Why such a name?! "Mardi" is French for "Fat" and "Gras" is French for "Tuesday". This holiday has some fun history too!
Mardi Gras originated with pagan Roman Carnival celebrations that took place in mid-February and celebrated the end of winter. It was extended from the Twelfth night after Christmas (January 6) to the day preceding Ash Wednesday, the beginning of Lent. The day before Ash Wednesday, known as Fat Tuesday, is traditionally seen as a last day of revelry before Lent. Mardi Gras has been celebrated in Paris since the Middle Ages with parades and masked balls. The Mardi Gras tradition was exported to America in 1699, when French explorers settled at the mouth of the Mississippi River and established the city of New Orleans. New Orleans remained under French rule for much of the next century.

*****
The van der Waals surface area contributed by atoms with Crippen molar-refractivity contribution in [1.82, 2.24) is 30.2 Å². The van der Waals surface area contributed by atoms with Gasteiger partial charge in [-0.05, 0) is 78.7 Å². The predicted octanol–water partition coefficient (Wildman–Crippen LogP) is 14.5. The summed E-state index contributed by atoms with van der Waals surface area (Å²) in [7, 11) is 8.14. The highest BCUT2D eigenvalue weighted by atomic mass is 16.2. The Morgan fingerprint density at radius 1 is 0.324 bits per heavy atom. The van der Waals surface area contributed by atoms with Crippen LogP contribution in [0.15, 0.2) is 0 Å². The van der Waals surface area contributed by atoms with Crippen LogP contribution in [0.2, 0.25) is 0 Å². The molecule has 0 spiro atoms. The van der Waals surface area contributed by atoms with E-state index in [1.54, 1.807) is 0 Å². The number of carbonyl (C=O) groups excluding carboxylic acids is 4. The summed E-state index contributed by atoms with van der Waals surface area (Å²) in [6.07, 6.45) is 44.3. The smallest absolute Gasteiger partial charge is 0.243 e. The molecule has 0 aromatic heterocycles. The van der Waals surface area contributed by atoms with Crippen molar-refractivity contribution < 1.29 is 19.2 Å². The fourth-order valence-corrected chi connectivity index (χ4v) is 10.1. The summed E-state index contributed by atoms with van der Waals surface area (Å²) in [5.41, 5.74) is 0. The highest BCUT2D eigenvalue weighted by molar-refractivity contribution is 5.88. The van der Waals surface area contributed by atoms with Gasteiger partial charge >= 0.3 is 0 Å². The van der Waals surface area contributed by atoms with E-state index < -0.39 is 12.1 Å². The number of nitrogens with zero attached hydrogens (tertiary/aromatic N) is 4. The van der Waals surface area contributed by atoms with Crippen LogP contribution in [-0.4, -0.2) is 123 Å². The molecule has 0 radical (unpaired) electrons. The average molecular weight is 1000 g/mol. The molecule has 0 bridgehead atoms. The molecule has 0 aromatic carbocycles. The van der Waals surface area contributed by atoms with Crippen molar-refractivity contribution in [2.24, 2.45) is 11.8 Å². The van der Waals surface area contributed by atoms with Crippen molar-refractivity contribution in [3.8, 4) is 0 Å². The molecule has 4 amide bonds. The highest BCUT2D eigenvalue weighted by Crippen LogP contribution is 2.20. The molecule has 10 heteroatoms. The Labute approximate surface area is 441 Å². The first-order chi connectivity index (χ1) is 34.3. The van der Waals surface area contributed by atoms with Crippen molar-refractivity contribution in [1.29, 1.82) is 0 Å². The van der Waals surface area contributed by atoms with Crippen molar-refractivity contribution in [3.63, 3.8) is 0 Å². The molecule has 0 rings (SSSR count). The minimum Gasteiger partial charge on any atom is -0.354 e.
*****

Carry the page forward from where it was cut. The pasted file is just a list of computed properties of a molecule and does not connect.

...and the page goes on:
Since the 1870s, many objects have been tossed from floats. In the 1880s, the King of Carnival (Rex) began throwing inexpensive glass beads on strings to parade goers instead of medallions, the start of a tradition. These beautiful glass beads were grouped with almonds and coated in sugar and thrown along with other confections into the peasant crowds that begged for them on the side of the road. The beads were an instant hit and were soon adopted by all krewes (parade organizers during Carnival) to throw in their parades. Early glass beads were imported from Czechoslovakia or Japan. The first beads were all purple, green, and gold. The meaning of the colors was important: purple for justice, green for faith, and gold for power. However, today you can find beads in all colors and featuring almost anything you can imagine: sports teams, food, flowers, rainbows, animals, smiley faces. Some beads even have flashing lights.
Happy Mardi Gras everyone!